Three Tips for Financial Advisors Using Social Media

Three Tips for Financial Advisors Using Social Media

If you’re a financial advisor and beginning to dip a toe into the vast ocean of social media, you might feel rather overwhelmed at the thought of where to begin and how to turn the networks into a tool for generating new and deeper relationships.

Just like your career as an advisor, you didn’t become a top notch finance expert right out of the gate, so consider the social media learning experience as a steady journey towards a goal of eventual expertise. One step at a time!

Here are three initial steps to getting your social media off the ground successfully or revamping your current approach, with thoughts and tips on each.

1. Know your Audience

Think about your ideal client. Do you have a specific niche you’re targeting? Once you define the audience, then you can determine the best way to connect with this pool of prospects.

If you primarily work with elderly women, these Pew Research social media demographics stats show that Facebook is the place to spend a significant portion of your efforts.

  • Nearly eight-in-ten online Americans (79%) now use Facebook, more than double the share that uses Twitter (24%), Pinterest (31%), Instagram (32%) or LinkedIn (29%).
  • Some 62% of online adults ages 65 and older now use Facebook, a 14-point increase from the 48% who reported doing so in 2015.
  • Women continue to use Facebook at somewhat higher rates than men: 83% of female internet users and 75% of male internet users are Facebook adopters.

If successful business owners, young professionals or C-level executives are your ideal client, then LinkedIn is clearly a better bet to building your client base. Again, according to Pew:

  • LinkedIn has long been especially popular with college graduates and high income earners, and this trend continues to hold true.
  • 45% of online adults with an annual household income of $75,000 or more use LinkedIn

Bonus Tip: Keep these audiences and their interests in mind when choosing relevant content to share. If you’re targeting elderly women and you’re sharing an article about the most popular tourist destinations for Millennials, you’re probably missing the mark!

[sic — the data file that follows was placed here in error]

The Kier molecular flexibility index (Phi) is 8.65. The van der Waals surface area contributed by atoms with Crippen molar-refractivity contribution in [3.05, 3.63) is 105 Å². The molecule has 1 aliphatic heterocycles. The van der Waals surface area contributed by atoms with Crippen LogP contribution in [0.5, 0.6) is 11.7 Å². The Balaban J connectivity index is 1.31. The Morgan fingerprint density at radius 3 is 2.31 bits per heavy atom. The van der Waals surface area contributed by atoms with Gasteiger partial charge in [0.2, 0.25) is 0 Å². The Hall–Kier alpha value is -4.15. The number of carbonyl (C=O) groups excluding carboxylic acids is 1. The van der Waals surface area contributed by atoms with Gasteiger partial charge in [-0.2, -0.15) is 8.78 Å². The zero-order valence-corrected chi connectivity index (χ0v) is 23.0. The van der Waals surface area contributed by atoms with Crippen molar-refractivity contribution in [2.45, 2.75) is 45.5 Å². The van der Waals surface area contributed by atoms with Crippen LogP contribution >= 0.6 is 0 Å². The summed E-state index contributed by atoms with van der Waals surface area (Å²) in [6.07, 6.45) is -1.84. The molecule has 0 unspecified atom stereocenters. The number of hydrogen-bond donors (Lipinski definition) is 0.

2. Choose the Right Photo

If you’re making an initial connection with someone on social media, a picture says a thousand words. Take a look at your existing photo and ask yourself what words it might convey. Friendly? Professional? Approachable? Too stuffy? Too casual? Will your photo actually represent how you show up face to face with your clients?

Depending on the social media platform, you may end up selecting different photos for each.
Financial advisors on LinkedIn typically feature business dress in their photos for a more professional appearance, while a slightly more casual look can be appropriate for the friendlier confines of Facebook.

Either way, hiring a professional photographer will work wonders for helping you present your best self.

Bonus Tip: Don’t know any professional photographers in your area? Review the profile pictures of local colleagues on social media, find favorite styles that will work for you and ask your connections who took their photo.

3. Get Creative with Connections

So, you’ve chosen your social media network(s) and have a professional photo in place. Time to build your relationships!

When connecting with colleagues or clients, it’s always important to personalize your message. On LinkedIn, it may seem simple to scroll through “People you may know” and just click Connect. However, that’s a missed opportunity to make the most of the initial connection.

Imagine the important touch point of writing a thank you note to a client or prospect and then simply writing the words “Thank You” on the card. Thank you for what? Of course, you’d thank them specifically for whatever generated the need for sending the card in the first place.

So, why are you connecting with this person on LinkedIn? How can you personalize that connection, even if it’s just a brief message?

For example, “Jim, it was great meeting you at the seminar and I thought your presentation was very effective. I enjoyed our conversation about golfing afterwards and I thought it would be great to connect on LinkedIn so we can keep in touch and maybe hit the links sometime soon.”